Now that you know how to make a proper dashi, you’re 90% on your way to making delicious miso soup and clear soup. If you have ever wondered why your miso soup doesn’t taste quite right, and you were omitting the dashi part…you’re in for a treat!
I get asked a lot of questions by email, Twitter and on Facebook (as well as on Quora, although I am taking an extended break from that at the moment). Sometimes the answers may be of interest to a broader audience, like two I received recently. I’ve taken out any personal details and so on in the questions. This week’s questions are about miso and learning Japanese.
A container that reveals what lies within.
This is one of those really useful and versatile sauces or pastes (the consistency just depends on how long you cook it down to evaporate the moisture) that is so easy to make that it’s really barely a recipe. It’s a basic standby in Japanese kitchens.
[From the archives. This miso primer was published here last September (2008). I’ve added some notes about miso-based blends, especially sumiso or miso with vinegar.]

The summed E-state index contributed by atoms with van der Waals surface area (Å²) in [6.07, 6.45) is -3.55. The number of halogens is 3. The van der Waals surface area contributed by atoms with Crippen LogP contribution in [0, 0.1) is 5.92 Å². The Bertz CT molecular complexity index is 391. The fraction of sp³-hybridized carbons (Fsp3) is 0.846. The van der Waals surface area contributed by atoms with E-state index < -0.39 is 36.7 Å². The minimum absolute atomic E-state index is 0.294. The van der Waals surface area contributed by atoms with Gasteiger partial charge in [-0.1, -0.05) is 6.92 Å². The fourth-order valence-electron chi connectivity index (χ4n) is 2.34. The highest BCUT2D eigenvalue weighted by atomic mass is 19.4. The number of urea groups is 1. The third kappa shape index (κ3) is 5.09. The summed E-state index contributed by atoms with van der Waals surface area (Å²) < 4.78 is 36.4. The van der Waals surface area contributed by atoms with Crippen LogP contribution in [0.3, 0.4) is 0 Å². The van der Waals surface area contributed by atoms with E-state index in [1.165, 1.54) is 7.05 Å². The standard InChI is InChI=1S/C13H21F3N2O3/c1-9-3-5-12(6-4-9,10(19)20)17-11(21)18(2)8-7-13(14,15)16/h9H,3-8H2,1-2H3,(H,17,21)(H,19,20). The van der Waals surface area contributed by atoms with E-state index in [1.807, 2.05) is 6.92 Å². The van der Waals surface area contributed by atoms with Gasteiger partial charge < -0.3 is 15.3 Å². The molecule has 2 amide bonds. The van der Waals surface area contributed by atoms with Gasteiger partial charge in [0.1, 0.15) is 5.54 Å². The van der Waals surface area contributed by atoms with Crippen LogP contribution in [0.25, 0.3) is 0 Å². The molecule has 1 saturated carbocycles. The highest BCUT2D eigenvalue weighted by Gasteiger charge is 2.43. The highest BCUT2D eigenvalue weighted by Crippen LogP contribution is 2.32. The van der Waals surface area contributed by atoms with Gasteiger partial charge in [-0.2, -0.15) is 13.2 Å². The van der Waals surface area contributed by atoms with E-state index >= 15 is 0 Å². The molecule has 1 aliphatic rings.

This is a post that has been a long time coming. I kept on holding it off until I had a good variety of miso on hand to show photos of. I can’t say I have a comprehensive selection to show you, but I hope you will find this article useful anyway.
Miso （味噌、みそ), as you probably know already, is a naturally fermented paste made by combining cooked soy beans, salt, and often some other ingredient such as white or brown rice, barley, and so on. The texture can range from smooth to chunky, and the color from a light yellow-brown to reddish brown to dark chocolate brown, and the flavor ranges from mildly salty and sweet to strong and very salty. It is packed with umami and protein, not to mention all sorts of nutrients.
Miso-like fermented bean products and pastes exist all over Asia, but here I will mainly limit myself to the most commonly used Japanese misos.
Here is another great way to enjoy new potatoes. It’s almost as simple to make as new potatoes with soy sauce and butter, though it uses a few more ingredients. Boiled whole new potatoes are panfried in a little sesame oil, then coated in a sticky sweet-salty-spicy miso sauce. The strong flavors of the miso sauce really go well with the blandness of the potatoes.
Today's miso soup may not look like miso soup, but it does have miso in it. It shows how to use miso as a background flavoring, instead of the predominant one. Since it has milk and a little butter in it, I've called it Hokkaido style after the northenmost main island in the archipelago that makes up Japan.